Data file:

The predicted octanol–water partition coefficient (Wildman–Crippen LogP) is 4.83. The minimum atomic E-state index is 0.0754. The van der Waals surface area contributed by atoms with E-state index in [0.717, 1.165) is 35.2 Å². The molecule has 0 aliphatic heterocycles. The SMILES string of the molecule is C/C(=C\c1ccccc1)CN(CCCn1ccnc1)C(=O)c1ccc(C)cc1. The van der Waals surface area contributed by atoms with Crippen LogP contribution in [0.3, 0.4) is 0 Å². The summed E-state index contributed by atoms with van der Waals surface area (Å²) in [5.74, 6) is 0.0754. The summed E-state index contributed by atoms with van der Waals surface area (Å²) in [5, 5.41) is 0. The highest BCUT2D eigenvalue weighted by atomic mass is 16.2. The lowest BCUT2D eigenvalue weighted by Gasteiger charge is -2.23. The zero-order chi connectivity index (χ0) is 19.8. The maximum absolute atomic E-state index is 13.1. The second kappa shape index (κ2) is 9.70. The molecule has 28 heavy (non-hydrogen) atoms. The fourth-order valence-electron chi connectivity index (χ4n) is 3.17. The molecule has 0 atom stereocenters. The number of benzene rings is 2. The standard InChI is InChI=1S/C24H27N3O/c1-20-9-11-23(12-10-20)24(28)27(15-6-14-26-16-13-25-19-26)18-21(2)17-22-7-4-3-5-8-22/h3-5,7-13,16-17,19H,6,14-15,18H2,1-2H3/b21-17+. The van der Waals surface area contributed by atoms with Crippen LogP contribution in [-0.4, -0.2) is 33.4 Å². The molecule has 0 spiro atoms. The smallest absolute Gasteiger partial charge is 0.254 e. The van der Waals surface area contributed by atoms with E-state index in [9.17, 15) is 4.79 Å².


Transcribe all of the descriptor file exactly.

The predicted octanol–water partition coefficient (Wildman–Crippen LogP) is 4.83. The minimum atomic E-state index is 0.0754. The van der Waals surface area contributed by atoms with E-state index in [0.717, 1.165) is 35.2 Å². The molecule has 0 aliphatic heterocycles. The SMILES string of the molecule is C/C(=C\c1ccccc1)CN(CCCn1ccnc1)C(=O)c1ccc(C)cc1. The van der Waals surface area contributed by atoms with Crippen LogP contribution in [0.3, 0.4) is 0 Å². The summed E-state index contributed by atoms with van der Waals surface area (Å²) in [5.74, 6) is 0.0754. The summed E-state index contributed by atoms with van der Waals surface area (Å²) in [5, 5.41) is 0. The highest BCUT2D eigenvalue weighted by atomic mass is 16.2. The lowest BCUT2D eigenvalue weighted by Gasteiger charge is -2.23. The zero-order chi connectivity index (χ0) is 19.8. The maximum absolute atomic E-state index is 13.1. The second kappa shape index (κ2) is 9.70. The molecule has 28 heavy (non-hydrogen) atoms. The fourth-order valence-electron chi connectivity index (χ4n) is 3.17. The molecule has 0 atom stereocenters. The number of benzene rings is 2. The standard InChI is InChI=1S/C24H27N3O/c1-20-9-11-23(12-10-20)24(28)27(15-6-14-26-16-13-25-19-26)18-21(2)17-22-7-4-3-5-8-22/h3-5,7-13,16-17,19H,6,14-15,18H2,1-2H3/b21-17+. The van der Waals surface area contributed by atoms with Crippen LogP contribution in [-0.4, -0.2) is 33.4 Å². The molecule has 0 spiro atoms. The smallest absolute Gasteiger partial charge is 0.254 e. The van der Waals surface area contributed by atoms with E-state index in [9.17, 15) is 4.79 Å².